Majority of students are not on track for college success, according to a new report
A majority of Kansas public school students aren’t on track to be ready academically for college based on their scores on standardized English and math tests this past spring, a state report said Tuesday.
The State Department of Education released a summary of how roughly 260,000 students scored collectively, saying only 42 percent performed well enough on English tests to suggest they’re moving toward being ready for college or a career. The figure for the math tests was 34 percent.
For 10th graders, the figures were 31 percent for the English tests and 25 percent for the math tests.
Department officials and State Board of Education members acknowledged they’re not satisfied with the overall results. But they stressed that Kansas is reporting its first statewide data from tests that were revised to align with multistate Common Core academic standards, which they view as tougher.
The new tests emphasize critical thinking more than old tests and rely far less on multiple-choice questions, department officials said ahead of the report. Also, they said, the data reflect a shift in thinking away from emphasizing how many students are performing at or above their grade levels to focusing on how many are on track to be college or career-ready.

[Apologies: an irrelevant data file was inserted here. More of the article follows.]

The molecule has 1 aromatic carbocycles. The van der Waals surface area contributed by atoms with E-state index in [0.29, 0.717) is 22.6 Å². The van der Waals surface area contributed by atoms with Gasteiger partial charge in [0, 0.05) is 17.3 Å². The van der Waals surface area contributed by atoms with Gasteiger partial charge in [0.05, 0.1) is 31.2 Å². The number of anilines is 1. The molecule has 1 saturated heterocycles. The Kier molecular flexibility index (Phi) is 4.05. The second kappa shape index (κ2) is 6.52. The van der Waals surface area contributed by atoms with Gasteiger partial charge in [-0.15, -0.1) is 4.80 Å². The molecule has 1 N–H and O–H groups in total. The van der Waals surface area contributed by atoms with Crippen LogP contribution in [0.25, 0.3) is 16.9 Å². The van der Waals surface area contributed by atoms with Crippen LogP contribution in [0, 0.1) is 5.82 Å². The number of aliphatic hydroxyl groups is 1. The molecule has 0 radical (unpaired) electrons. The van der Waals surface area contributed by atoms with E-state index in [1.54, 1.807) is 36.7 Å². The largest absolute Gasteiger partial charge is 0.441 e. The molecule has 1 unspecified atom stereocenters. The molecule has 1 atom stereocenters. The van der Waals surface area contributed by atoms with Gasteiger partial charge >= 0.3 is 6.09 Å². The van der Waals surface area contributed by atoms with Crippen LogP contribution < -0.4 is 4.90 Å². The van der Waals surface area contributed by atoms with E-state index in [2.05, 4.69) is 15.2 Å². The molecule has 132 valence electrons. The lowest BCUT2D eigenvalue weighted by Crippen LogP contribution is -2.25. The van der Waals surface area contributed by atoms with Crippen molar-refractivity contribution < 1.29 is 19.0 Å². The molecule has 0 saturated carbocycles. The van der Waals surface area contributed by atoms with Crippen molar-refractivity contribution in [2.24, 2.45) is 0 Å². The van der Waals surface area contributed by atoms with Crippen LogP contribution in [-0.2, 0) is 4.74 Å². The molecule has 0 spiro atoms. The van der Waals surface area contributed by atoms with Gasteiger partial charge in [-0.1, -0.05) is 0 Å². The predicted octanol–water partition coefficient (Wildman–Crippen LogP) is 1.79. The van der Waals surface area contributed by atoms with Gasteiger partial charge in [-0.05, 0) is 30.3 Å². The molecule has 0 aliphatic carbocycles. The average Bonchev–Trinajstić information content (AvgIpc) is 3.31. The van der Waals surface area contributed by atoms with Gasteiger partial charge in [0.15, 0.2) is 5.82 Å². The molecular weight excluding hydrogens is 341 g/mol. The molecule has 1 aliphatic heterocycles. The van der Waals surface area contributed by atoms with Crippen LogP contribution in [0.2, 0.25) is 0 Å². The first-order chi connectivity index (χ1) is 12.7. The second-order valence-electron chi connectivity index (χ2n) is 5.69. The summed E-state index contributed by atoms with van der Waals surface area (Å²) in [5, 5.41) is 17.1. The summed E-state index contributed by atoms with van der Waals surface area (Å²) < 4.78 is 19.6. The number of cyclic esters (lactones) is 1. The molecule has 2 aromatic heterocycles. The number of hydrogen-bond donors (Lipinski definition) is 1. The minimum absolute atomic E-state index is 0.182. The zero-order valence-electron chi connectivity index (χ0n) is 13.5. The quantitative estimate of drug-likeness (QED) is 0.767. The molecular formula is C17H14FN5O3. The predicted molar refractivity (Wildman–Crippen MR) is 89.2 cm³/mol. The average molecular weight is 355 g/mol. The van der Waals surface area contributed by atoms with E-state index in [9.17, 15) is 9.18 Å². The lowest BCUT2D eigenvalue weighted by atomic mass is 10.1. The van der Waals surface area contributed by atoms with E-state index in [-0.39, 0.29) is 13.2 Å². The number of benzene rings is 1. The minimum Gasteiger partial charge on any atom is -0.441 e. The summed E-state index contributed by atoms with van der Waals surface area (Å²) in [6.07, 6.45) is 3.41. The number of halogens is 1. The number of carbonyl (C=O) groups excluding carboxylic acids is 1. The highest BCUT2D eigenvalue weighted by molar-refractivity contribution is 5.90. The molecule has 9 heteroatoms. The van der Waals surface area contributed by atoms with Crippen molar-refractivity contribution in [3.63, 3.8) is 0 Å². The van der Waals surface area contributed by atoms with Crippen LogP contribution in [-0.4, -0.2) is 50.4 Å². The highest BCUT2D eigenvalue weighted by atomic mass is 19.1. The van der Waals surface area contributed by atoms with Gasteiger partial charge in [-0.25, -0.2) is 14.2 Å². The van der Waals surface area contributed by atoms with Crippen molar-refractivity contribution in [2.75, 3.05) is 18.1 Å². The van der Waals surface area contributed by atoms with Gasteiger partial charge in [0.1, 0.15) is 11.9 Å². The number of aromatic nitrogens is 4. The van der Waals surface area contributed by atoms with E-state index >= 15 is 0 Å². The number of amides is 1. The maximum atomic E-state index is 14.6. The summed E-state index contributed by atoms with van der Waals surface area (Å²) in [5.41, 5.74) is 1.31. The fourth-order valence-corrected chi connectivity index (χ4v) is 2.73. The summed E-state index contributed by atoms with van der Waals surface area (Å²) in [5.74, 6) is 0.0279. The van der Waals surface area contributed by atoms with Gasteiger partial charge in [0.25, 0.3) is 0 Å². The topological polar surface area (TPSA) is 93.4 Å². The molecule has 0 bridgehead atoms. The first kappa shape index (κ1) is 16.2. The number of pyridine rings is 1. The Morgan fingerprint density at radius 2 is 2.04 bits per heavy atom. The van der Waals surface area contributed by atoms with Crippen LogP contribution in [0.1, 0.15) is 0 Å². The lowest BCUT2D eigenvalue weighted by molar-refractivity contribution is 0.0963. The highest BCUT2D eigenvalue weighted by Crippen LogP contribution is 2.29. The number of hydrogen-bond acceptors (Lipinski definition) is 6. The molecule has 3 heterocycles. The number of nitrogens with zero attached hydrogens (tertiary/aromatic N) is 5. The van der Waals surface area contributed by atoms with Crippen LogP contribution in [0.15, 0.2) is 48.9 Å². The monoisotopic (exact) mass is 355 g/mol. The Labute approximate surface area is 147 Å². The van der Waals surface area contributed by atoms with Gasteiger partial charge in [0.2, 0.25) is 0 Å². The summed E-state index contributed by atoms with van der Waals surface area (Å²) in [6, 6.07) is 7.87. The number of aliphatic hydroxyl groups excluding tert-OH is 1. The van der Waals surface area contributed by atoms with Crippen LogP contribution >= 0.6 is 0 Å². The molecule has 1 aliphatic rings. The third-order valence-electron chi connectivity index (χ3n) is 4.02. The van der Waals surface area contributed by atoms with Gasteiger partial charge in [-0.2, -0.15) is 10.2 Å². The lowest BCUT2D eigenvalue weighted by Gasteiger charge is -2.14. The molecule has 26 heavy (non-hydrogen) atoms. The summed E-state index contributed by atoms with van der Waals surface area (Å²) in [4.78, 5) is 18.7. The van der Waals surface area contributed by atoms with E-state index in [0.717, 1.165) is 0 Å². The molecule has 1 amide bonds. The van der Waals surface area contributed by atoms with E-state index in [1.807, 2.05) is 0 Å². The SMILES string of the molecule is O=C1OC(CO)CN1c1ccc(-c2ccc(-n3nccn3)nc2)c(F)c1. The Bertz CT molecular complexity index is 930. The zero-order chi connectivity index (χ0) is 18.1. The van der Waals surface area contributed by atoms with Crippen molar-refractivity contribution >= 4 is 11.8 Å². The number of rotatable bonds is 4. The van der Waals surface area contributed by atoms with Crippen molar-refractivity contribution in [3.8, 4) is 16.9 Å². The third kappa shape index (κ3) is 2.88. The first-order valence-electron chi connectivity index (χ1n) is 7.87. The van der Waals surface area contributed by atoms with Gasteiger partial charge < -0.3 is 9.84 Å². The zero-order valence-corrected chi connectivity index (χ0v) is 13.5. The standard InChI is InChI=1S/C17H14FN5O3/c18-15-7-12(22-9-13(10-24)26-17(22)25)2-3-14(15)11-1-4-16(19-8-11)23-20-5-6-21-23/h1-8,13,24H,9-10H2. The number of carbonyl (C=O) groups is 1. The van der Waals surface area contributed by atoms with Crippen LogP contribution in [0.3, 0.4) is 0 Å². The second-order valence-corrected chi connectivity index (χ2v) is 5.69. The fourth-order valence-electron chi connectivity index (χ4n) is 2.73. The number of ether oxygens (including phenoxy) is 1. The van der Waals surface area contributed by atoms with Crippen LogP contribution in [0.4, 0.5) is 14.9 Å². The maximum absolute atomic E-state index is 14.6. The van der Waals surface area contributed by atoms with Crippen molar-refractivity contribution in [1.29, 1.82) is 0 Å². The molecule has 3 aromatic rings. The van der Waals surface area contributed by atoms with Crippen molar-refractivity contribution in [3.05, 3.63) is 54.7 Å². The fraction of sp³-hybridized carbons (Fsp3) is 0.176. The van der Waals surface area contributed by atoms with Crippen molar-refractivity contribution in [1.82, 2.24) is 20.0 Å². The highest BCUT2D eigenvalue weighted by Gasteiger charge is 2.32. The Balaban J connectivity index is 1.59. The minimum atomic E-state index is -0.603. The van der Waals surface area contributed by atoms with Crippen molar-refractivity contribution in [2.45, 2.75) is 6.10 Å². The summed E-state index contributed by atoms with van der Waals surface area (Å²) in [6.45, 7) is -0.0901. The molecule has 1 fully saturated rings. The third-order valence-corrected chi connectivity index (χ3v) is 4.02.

“We can do better,” said Scott Smith, the Department of Education’s testing director. “We can get these kids up to a higher bar.”
Previously, under the federal No Child Left Behind law, the state’s standardized testing attempted to measure whether students were proficient in reading and math, with annual targets for increasing the percentages. Scores put students in one of five categories, ranging from “academic warning” to “exemplary.”
For the 2012-13 school year, the state reported that 86 percent of the students scored well enough on reading tests to be considered proficient or better. The figure was 80 percent for math tests.
The new report put students’ scores into four categories and junked the category labels, the lowest being Level 1. It also differentiated between students whose scores put them at grade level in English and math and at Level 2 and those who are performing well enough to be considered on track for college or a career, at Levels 3 and 4.
The report Tuesday said 80 percent of all students scored at or above their grade levels on English tests and 78 percent on math tests. State officials cautioned against comparing those figures with past reports on students’ proficiency because the revised tests are different and, they argue, more difficult.
Instead, Education Commissioner Randy Watson said, this year’s report provides a “baseline” for measuring progress in the future.
“This is given as a snapshot of where we don’t want to be in five years,” Watson said.
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